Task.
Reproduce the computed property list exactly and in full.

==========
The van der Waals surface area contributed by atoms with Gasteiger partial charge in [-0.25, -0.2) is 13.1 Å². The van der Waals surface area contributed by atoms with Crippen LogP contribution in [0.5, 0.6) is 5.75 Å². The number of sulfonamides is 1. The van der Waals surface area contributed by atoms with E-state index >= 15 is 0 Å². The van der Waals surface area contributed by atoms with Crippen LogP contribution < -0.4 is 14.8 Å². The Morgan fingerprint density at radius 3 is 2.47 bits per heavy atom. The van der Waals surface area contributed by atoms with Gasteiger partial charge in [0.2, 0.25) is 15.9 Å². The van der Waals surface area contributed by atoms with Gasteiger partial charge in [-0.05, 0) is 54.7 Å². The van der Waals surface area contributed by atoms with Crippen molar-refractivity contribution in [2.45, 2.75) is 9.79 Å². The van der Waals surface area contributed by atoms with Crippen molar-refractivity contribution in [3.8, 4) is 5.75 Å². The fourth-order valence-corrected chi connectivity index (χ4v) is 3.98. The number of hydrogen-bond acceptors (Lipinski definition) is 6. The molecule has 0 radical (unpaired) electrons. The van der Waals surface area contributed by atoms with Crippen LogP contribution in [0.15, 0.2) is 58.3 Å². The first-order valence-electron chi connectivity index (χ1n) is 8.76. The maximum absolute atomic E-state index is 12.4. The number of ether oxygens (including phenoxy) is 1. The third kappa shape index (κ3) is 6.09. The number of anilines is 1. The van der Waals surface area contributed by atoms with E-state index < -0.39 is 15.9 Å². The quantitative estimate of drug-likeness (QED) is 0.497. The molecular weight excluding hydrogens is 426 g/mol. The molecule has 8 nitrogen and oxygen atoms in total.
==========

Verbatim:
The van der Waals surface area contributed by atoms with Gasteiger partial charge in [-0.25, -0.2) is 13.1 Å². The van der Waals surface area contributed by atoms with Crippen LogP contribution in [0.5, 0.6) is 5.75 Å². The number of sulfonamides is 1. The van der Waals surface area contributed by atoms with E-state index >= 15 is 0 Å². The van der Waals surface area contributed by atoms with Crippen LogP contribution < -0.4 is 14.8 Å². The Morgan fingerprint density at radius 3 is 2.47 bits per heavy atom. The van der Waals surface area contributed by atoms with Gasteiger partial charge in [0.2, 0.25) is 15.9 Å². The van der Waals surface area contributed by atoms with Gasteiger partial charge in [-0.05, 0) is 54.7 Å². The van der Waals surface area contributed by atoms with Crippen molar-refractivity contribution in [2.45, 2.75) is 9.79 Å². The van der Waals surface area contributed by atoms with Crippen molar-refractivity contribution in [3.8, 4) is 5.75 Å². The fourth-order valence-corrected chi connectivity index (χ4v) is 3.98. The number of hydrogen-bond acceptors (Lipinski definition) is 6. The molecule has 0 radical (unpaired) electrons. The van der Waals surface area contributed by atoms with Crippen LogP contribution in [0.15, 0.2) is 58.3 Å². The first-order valence-electron chi connectivity index (χ1n) is 8.76. The maximum absolute atomic E-state index is 12.4. The number of ether oxygens (including phenoxy) is 1. The third kappa shape index (κ3) is 6.09. The number of anilines is 1. The van der Waals surface area contributed by atoms with E-state index < -0.39 is 15.9 Å². The quantitative estimate of drug-likeness (QED) is 0.497. The molecular weight excluding hydrogens is 426 g/mol. The molecule has 8 nitrogen and oxygen atoms in total.